Treating top-level elements of imported SVG as separate layers

The main file type I’m using is SVG, because that’s the output of another program. Elements in the SVG are grouped into layers - each layers is a top-level element containing some elements. When I import it to LightBurn, it’s nice that each of the top-level elements is treated as a single object, but I would like to have all these objects on different layers by default. Right now I need to select each one of them and change its layer. That’s not a lot of work, but I was wondering, maybe there’s some magic attribute that I can put on each of the elements, so that they will end up on different layers in LightBurn? Right now they have id set, but that doesn’t help. Ideally I’d like the id to become the name of the layer, sounds to me like it would be a nice feature.

This can be done by changing the color of the shapes. LightBurn will attempt to map the color defined in the SVG to the closest layer in LightBurn. Matching the RGB color from LightBurn precisely is your best bet.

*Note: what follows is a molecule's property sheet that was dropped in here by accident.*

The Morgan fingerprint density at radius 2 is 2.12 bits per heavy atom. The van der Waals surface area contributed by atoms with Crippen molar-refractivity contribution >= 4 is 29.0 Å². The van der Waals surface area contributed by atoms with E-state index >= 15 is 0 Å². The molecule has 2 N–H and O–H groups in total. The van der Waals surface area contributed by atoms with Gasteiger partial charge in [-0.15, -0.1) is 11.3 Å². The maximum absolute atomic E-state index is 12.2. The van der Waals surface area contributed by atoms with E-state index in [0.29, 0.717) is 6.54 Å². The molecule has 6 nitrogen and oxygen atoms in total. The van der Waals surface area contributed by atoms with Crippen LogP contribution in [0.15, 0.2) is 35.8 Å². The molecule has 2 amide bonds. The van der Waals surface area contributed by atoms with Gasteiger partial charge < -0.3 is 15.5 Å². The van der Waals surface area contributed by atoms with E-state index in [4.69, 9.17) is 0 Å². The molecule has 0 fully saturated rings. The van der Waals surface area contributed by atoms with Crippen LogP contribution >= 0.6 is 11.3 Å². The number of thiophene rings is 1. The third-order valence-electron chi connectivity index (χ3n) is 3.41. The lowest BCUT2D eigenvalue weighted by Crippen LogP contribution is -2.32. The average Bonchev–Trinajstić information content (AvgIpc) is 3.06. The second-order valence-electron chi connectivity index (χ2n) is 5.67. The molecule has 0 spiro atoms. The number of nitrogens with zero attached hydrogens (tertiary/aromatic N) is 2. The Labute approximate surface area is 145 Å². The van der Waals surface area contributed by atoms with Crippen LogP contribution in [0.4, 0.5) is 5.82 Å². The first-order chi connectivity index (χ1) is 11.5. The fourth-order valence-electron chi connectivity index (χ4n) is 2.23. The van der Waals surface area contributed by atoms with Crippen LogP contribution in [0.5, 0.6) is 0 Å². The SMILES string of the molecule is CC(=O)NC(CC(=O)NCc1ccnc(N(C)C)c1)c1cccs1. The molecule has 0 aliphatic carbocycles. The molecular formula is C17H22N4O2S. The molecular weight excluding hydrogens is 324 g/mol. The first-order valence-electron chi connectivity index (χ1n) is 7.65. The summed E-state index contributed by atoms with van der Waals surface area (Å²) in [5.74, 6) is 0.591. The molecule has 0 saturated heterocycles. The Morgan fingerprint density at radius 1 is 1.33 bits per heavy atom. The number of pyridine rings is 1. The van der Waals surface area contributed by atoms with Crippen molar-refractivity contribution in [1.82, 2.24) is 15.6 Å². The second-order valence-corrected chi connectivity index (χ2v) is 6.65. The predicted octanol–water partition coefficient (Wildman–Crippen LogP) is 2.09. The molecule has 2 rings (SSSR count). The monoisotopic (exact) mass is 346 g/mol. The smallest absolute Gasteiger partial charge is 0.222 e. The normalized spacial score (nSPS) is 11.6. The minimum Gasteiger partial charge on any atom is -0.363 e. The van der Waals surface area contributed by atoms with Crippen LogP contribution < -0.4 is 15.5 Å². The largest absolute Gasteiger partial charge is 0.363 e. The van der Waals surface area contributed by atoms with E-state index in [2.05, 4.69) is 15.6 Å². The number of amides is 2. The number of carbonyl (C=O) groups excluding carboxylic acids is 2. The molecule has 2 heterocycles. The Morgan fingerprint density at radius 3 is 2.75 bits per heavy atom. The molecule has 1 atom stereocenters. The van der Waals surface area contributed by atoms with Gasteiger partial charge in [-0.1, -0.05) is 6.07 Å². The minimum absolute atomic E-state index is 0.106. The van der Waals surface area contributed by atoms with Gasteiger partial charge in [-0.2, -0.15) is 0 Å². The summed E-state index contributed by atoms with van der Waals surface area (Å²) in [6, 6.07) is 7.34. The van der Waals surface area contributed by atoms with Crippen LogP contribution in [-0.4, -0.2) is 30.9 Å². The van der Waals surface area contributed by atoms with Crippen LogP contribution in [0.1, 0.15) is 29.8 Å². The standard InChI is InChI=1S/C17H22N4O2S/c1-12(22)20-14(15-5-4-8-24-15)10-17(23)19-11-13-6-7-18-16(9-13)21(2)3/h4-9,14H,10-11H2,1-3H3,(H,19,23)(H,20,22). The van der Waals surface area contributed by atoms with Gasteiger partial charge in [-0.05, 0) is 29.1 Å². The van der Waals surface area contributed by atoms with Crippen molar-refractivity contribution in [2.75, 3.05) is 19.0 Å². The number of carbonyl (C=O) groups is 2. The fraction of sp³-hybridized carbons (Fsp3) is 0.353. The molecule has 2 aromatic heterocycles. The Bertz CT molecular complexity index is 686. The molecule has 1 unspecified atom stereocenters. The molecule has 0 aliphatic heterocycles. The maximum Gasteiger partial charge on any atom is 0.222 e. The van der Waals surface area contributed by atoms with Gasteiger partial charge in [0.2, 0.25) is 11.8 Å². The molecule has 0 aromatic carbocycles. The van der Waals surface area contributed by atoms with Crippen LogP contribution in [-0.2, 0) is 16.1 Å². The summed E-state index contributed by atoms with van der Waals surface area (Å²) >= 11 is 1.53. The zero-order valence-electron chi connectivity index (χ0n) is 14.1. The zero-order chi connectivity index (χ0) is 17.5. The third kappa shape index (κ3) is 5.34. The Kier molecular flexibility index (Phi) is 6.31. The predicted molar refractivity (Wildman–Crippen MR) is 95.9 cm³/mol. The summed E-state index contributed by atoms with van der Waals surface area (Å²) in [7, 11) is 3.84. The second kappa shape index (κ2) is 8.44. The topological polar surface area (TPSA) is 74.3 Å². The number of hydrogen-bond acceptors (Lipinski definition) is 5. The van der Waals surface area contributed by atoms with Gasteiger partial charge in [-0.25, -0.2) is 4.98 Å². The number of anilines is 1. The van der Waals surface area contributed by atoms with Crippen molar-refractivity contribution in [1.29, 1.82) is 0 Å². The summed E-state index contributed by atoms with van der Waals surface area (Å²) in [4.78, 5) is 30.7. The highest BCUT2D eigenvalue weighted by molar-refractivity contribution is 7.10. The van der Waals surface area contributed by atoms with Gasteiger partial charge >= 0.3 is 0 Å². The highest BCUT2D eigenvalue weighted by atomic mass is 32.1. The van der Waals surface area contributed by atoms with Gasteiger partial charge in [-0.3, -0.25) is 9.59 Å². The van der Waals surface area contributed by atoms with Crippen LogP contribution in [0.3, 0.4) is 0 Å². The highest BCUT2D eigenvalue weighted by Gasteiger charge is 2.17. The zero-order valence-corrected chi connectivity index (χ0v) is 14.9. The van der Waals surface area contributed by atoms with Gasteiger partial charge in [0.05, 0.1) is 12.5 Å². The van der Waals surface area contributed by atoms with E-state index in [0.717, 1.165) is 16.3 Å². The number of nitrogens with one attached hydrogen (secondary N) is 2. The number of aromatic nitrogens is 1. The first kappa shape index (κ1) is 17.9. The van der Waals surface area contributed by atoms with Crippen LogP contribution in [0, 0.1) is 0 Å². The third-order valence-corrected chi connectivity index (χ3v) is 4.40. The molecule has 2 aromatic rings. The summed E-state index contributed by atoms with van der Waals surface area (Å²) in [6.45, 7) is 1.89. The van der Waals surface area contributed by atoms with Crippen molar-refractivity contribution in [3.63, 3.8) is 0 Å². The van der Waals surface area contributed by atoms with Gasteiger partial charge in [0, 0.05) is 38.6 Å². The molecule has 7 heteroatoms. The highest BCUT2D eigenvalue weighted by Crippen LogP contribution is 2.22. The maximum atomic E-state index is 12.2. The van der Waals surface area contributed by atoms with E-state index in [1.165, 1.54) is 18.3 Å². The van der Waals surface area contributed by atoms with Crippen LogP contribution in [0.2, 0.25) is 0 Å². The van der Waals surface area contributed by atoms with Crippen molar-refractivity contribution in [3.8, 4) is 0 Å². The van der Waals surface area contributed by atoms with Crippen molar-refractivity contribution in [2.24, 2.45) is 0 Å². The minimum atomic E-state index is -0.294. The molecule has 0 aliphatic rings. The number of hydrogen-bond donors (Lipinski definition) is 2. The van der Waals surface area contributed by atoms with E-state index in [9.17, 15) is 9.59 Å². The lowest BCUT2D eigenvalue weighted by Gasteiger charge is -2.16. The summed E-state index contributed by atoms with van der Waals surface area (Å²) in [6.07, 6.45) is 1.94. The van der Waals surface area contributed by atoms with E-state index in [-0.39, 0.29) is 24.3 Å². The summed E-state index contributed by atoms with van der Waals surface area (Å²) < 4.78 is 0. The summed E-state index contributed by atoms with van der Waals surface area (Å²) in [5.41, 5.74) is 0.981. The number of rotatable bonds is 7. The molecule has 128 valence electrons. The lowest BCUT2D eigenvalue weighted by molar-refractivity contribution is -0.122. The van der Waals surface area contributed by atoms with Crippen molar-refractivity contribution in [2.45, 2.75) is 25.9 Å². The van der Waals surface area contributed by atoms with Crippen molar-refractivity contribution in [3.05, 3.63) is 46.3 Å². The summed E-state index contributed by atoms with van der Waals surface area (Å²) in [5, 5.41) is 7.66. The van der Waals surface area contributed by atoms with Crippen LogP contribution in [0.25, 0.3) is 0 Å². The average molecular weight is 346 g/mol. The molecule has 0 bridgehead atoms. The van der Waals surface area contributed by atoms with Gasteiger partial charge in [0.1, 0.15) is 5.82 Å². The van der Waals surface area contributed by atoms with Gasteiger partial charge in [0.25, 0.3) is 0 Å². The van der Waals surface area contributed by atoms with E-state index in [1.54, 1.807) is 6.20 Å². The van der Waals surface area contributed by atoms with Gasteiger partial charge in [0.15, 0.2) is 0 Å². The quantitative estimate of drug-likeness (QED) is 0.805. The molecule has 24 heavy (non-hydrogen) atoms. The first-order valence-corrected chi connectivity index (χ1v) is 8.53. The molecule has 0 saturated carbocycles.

You can get a reference for the layers between these two posts:

Thank you, this is certainly an option. I was hoping for something that doesn’t interfere with what the image actually looks like, especially for engrave layers where the color is related to the laser power.

I’m confused. What’s your end goal? I thought you were describing a process that would allow you to assign each shape to a layer.

This would do that.

What’s your end goal?

Yes, this is the goal, and the solution you proposed is correct, thanks for that. However if the shape in that element is some figure I want to engrave, e.g. with some gradient, then giving it a color at the level of the element might just interfere with the colors of the actual figures. I guess there’s a way to get around this, but that’s why I thought maybe a different attribute than color could be better for assigning elements to layers. But I understand there isn’t any. I can live without it.

Can you elaborate on the types of engravings you’d be doing? Typical gradients wouldn’t carryover into LightBurn. However, if you were creating lines to approximate some sort of shading that could work. But in that case, the color to layer method should still work in that case.

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